Maybe it’s because this is the first time I’m celebrating Canada Day as a resident of the U.S. of A, but the holiday seems to be evolving into a day for national contemplation.
Both the CBC and The Globe and Mail have run articles on how Canada is losing its place in the world, and from my vantage in a country that has done that in a very public way over the past decade (beginning, with the Clinton-Lewinsky affair and culminating in the “war on terror”), it it is easy to see how damaging this loss of purpose can become.
Canadians would do well to remember, as The Globe and Mail points out in a series of articles, that despite seeing itself as a doer of good in the world, most of Canada’s foreign policies suggest otherwise.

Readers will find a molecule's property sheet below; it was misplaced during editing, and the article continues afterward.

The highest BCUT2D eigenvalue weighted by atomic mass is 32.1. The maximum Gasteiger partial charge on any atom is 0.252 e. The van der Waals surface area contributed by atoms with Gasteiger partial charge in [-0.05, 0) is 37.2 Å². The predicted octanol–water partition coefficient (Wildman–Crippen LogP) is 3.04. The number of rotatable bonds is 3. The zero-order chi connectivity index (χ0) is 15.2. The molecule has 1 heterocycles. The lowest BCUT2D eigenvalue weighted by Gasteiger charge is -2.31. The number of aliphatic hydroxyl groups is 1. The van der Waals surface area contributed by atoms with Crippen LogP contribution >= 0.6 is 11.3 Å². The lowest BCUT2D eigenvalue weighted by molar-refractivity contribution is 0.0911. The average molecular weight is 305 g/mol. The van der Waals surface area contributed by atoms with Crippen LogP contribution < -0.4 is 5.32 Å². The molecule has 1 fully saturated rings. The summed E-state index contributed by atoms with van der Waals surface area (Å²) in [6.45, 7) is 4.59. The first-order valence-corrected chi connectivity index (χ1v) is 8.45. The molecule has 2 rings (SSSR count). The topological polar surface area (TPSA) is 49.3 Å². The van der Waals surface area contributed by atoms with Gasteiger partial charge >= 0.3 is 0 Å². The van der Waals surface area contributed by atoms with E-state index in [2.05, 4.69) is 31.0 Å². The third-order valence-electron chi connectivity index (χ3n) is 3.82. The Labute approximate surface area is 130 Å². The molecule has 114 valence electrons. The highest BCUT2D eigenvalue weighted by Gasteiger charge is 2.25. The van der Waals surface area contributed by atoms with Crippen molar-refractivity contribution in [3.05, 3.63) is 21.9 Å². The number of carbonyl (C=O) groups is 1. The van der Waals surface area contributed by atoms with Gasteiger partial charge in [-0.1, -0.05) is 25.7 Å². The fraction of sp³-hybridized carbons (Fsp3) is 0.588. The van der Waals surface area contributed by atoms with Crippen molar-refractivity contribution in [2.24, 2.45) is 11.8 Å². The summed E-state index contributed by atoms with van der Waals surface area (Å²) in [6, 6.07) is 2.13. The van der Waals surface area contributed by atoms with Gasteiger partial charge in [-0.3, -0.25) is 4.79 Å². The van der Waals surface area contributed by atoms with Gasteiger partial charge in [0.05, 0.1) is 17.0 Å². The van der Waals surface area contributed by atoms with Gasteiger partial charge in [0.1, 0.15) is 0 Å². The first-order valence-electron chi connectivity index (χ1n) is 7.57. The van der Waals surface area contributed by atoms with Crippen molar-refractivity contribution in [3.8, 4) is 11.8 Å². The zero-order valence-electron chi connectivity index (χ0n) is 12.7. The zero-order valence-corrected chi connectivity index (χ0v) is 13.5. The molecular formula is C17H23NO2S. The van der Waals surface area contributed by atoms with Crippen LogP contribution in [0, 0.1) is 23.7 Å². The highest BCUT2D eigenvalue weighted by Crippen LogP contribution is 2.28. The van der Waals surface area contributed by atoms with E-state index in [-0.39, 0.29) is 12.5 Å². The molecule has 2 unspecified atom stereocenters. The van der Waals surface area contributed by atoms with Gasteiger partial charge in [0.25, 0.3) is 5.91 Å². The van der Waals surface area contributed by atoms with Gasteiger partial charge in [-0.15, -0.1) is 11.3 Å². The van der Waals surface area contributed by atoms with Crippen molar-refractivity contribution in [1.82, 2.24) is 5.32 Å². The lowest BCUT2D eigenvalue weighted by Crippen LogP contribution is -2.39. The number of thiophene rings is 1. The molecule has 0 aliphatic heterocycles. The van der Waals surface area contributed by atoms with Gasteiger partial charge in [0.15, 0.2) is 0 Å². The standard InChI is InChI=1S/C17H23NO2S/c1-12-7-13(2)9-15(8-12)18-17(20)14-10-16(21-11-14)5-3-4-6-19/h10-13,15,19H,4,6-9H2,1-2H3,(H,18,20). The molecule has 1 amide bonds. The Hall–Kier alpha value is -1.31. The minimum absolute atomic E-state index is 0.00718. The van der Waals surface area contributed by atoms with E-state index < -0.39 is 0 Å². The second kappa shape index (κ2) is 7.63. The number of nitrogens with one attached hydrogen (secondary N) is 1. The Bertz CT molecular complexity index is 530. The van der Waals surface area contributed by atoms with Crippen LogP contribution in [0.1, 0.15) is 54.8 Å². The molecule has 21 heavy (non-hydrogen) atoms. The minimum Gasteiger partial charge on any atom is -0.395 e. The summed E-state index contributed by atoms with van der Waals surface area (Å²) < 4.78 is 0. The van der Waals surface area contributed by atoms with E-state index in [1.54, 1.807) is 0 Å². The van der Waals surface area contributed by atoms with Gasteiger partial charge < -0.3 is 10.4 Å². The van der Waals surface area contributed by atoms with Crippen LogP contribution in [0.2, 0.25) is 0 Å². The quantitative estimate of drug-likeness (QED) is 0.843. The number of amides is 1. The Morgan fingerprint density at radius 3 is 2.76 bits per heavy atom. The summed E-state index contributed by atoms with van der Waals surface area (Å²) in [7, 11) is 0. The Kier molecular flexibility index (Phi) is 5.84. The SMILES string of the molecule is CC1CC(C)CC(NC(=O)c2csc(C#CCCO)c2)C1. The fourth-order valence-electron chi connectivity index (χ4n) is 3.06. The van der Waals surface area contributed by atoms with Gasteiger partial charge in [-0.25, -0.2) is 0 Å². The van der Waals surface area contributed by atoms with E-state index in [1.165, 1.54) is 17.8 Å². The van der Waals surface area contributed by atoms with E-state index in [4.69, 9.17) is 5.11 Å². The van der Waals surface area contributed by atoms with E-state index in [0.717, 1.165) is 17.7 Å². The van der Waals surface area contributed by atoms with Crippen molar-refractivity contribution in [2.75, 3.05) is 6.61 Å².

Yes, seeing Canadian soldiers marching in a gay pride parade really is something to be proud about. But those soldiers are no longer wearing the peacekeepers’s blue helmet, either.
The Conference Board of Canada needs to be heard when it says the country is “moving to the back of the class because of its underperformance in almost all subjects [economy, education, health and the social environment].”
Canada has not yet lost the moral idealism that grew (ironically) from the social gospel movement. But Canadians can’t become to complacent about their national mythologies. The silent majority needs speak up, and remind the government how to keep Canada the country they so strongly believe it is.